Pete D.
November 26, 2013, 10:48 PM
"Never try to shoot a bullet out of an air rifle." Bullets are fine. Its the cartridge that you dont want to fire as noted earlier
I have a .45 Cal PCP air rifle and I use the same bullets that I shoot in my 1911. Just the bullets.

November 28, 2013, 06:40 PM
Sorry - new to all this ... thought "bullet" mean shell and powder included. I sit corrected!

Highest I've found ... 1,650 fps Gamo Hunter Extreme .177 $440 Breakbarrel.

November 28, 2013, 09:24 PM
Sorry - new to all this ... thought "bullet" mean shell and powder included. I sit corrected!

Highest I've found ... 1,650 fps Gamo Hunter Extreme .177 $440 Breakbarrel.
Just a note, if you read the review on Pyramyd Air by Tom Gaylord, (in the blog) he gets a maximum velocity of closer to 1350 with the PBA pellets.

November 29, 2013, 01:04 PM
Frankly, unless I can reach a "true" 1500+ FPS at 20+ yards I'd rather stay subsonic and heavy. Lightweight pellets lose velocity very quickly and are inaccurate after passing transonic. I can't state anything with any authority regarding long-term knowledge but I can tell you that my Benjamin Trail XL-1100 HATES some pellets. While the Dynamic XP2 isn't a lightweight pellet, it is a bit long for its 14.5 gram weight. They tumble the moment they leave the barrel. The ultra-lightweight plastic skirted pellets aren't much better. If I shoot short heavy pellets they stay subsonic and this rifle is extremely accurate.

December 1, 2013, 07:42 PM
Fastest ever? I think it was NASA that used an airgun and pellet to simulate meteor impacts to observe the ejecta pattern and what happens to the meteor. I calling on memory from a long time ago, but I think it was over 20,000fps. Nice... I know that's not what you meant, just thought it was interesting.
As for realistic store bought stuff you're probably looking at closer to 1500fps as a max using useless super light pellets. My Benjamin Titan for example can hit 1290 with a 5.2gr pellet, corrected to sea level it would break 1300, and that's not even a magnum, just a standard $90 gun.
For realistic usage everyone stays under the speed of sound. Most guns are stuck there anyway, but if you break it you lose accuracy and noise goes way up so there's no point. Super accurate air guns usually stick to 500-550fps, guns for hunting are usually more accurate at 900fps or less, but it varies on the gun. No point in having a magnum hunting gun and tuning down to 550 for accuracy, but if an 18gr pellet shoots at 850 and a 14gr shoots at 950, chances are the 18 will be better all around for a variety of reasons including the weight and BC.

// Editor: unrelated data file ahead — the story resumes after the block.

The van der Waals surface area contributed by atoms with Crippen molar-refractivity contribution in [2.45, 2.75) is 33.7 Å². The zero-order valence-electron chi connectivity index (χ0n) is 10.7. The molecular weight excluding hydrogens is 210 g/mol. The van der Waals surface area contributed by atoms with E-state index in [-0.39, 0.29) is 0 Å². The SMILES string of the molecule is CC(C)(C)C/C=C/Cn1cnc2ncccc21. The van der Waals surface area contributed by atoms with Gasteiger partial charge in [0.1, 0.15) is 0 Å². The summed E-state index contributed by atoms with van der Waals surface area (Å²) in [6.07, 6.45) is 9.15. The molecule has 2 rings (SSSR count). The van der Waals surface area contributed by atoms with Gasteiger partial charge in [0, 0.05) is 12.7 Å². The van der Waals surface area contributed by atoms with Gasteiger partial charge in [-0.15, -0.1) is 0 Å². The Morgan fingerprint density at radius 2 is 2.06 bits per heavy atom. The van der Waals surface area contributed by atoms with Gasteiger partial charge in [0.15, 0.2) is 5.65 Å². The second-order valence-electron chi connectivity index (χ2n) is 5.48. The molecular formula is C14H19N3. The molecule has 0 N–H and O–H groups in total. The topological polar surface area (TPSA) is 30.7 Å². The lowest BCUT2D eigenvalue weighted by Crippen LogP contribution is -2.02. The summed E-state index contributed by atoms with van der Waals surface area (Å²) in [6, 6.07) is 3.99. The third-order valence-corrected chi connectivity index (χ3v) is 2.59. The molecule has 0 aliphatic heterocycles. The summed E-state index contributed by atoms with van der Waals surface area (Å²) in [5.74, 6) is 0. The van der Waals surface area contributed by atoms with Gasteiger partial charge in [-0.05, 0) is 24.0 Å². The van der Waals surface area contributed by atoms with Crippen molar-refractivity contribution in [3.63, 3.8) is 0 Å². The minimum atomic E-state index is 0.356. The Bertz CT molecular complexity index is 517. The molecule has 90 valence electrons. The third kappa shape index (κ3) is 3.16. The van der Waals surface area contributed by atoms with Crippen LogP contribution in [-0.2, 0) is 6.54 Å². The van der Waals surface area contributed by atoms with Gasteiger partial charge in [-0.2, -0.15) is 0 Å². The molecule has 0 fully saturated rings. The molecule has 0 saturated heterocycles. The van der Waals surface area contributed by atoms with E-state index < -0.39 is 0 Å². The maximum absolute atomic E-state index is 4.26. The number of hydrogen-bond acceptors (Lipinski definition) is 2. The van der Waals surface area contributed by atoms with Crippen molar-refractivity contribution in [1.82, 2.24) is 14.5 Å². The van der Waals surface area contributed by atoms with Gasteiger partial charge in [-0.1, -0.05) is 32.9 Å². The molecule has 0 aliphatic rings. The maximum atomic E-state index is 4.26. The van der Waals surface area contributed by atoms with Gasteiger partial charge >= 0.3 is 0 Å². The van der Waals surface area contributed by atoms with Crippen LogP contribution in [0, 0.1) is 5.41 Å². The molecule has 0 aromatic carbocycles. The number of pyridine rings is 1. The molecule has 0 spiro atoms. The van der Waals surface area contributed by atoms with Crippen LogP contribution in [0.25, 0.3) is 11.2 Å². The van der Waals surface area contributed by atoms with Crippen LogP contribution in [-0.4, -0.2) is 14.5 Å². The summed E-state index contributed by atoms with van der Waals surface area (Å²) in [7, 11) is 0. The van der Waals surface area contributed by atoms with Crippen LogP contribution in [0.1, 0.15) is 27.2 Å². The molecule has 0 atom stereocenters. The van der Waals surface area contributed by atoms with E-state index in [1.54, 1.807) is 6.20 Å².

So I guess it all depends on what you mean by practical. I have several that shoot .177 at 1000 to 1050 and they're fine for hunting, but using a heavier pellet to bring then down to 850 is probably better for most applications as long as the gun likes the pellet. Airguns, especially springers can be finicky so what works on most might not work on your gun so not just velocity and weight, but the make/model of pellet is a factor too. The best thing is to try as many different pellets as you can to see what works for you and yours. I even saw a website once that has a pellet exchange program where people exchange small numbers of pellets rather than waste $10-20 per tin. I usually stick to JSB and H&N pellets, but RWS and Crosman Premier are also good. If your gun can't shoot any of those then chances are there's a problem that needs to be fixed before you can continue.
So basically ~550 for max accuracy, ~900 for max hunting accuracy, and supersonic for max period unless you're just goofing off.
Hope this helps

December 3, 2013, 06:20 PM
If you have an interest in what an air rifle will do velocity wise for curiosity sake, go for it. As has been stated before air rifle are much better in the lower velocities under 900fps. I have two PCPs one 22 and another 25 cal that will kill a coyote and both are under 900 fps. I stay away from air rifles that shoot over 1000 fps.